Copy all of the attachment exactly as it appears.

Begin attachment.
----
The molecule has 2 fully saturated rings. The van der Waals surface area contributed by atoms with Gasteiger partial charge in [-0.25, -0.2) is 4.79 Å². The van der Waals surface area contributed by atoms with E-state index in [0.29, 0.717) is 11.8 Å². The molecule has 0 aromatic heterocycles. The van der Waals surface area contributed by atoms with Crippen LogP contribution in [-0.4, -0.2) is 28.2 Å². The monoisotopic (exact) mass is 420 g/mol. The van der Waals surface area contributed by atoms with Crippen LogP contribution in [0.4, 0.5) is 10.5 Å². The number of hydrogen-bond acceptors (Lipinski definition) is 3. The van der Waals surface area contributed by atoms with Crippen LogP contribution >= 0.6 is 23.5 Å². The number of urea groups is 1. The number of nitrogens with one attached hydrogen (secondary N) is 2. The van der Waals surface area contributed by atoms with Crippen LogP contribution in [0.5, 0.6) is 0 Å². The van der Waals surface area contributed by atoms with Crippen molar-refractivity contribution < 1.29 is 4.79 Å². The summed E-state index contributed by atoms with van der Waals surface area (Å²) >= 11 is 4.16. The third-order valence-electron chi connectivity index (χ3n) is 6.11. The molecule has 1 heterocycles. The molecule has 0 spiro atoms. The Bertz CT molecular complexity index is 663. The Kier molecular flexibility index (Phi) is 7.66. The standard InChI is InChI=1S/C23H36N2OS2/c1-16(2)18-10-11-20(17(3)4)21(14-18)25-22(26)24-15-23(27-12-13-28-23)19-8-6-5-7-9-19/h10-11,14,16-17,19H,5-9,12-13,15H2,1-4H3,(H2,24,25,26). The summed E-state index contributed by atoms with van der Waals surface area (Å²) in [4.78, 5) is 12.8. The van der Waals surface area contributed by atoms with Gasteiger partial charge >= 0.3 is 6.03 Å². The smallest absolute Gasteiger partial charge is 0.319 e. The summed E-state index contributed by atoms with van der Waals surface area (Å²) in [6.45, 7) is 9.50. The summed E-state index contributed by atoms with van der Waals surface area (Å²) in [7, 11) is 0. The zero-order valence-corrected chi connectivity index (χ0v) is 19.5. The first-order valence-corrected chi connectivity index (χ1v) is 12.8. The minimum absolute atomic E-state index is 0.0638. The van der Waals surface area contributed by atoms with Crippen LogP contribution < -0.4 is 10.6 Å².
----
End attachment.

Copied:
The molecule has 2 fully saturated rings. The van der Waals surface area contributed by atoms with Gasteiger partial charge in [-0.25, -0.2) is 4.79 Å². The van der Waals surface area contributed by atoms with E-state index in [0.29, 0.717) is 11.8 Å². The molecule has 0 aromatic heterocycles. The van der Waals surface area contributed by atoms with Crippen LogP contribution in [-0.4, -0.2) is 28.2 Å². The monoisotopic (exact) mass is 420 g/mol. The van der Waals surface area contributed by atoms with Crippen LogP contribution in [0.4, 0.5) is 10.5 Å². The number of hydrogen-bond acceptors (Lipinski definition) is 3. The van der Waals surface area contributed by atoms with Crippen LogP contribution >= 0.6 is 23.5 Å². The number of urea groups is 1. The number of nitrogens with one attached hydrogen (secondary N) is 2. The van der Waals surface area contributed by atoms with Crippen LogP contribution in [0.5, 0.6) is 0 Å². The van der Waals surface area contributed by atoms with Crippen molar-refractivity contribution < 1.29 is 4.79 Å². The summed E-state index contributed by atoms with van der Waals surface area (Å²) >= 11 is 4.16. The third-order valence-electron chi connectivity index (χ3n) is 6.11. The molecule has 1 heterocycles. The molecule has 0 spiro atoms. The Bertz CT molecular complexity index is 663. The Kier molecular flexibility index (Phi) is 7.66. The standard InChI is InChI=1S/C23H36N2OS2/c1-16(2)18-10-11-20(17(3)4)21(14-18)25-22(26)24-15-23(27-12-13-28-23)19-8-6-5-7-9-19/h10-11,14,16-17,19H,5-9,12-13,15H2,1-4H3,(H2,24,25,26). The summed E-state index contributed by atoms with van der Waals surface area (Å²) in [4.78, 5) is 12.8. The van der Waals surface area contributed by atoms with Gasteiger partial charge >= 0.3 is 6.03 Å². The smallest absolute Gasteiger partial charge is 0.319 e. The summed E-state index contributed by atoms with van der Waals surface area (Å²) in [6.45, 7) is 9.50. The summed E-state index contributed by atoms with van der Waals surface area (Å²) in [7, 11) is 0. The zero-order valence-corrected chi connectivity index (χ0v) is 19.5. The first-order valence-corrected chi connectivity index (χ1v) is 12.8. The minimum absolute atomic E-state index is 0.0638. The van der Waals surface area contributed by atoms with Crippen LogP contribution < -0.4 is 10.6 Å².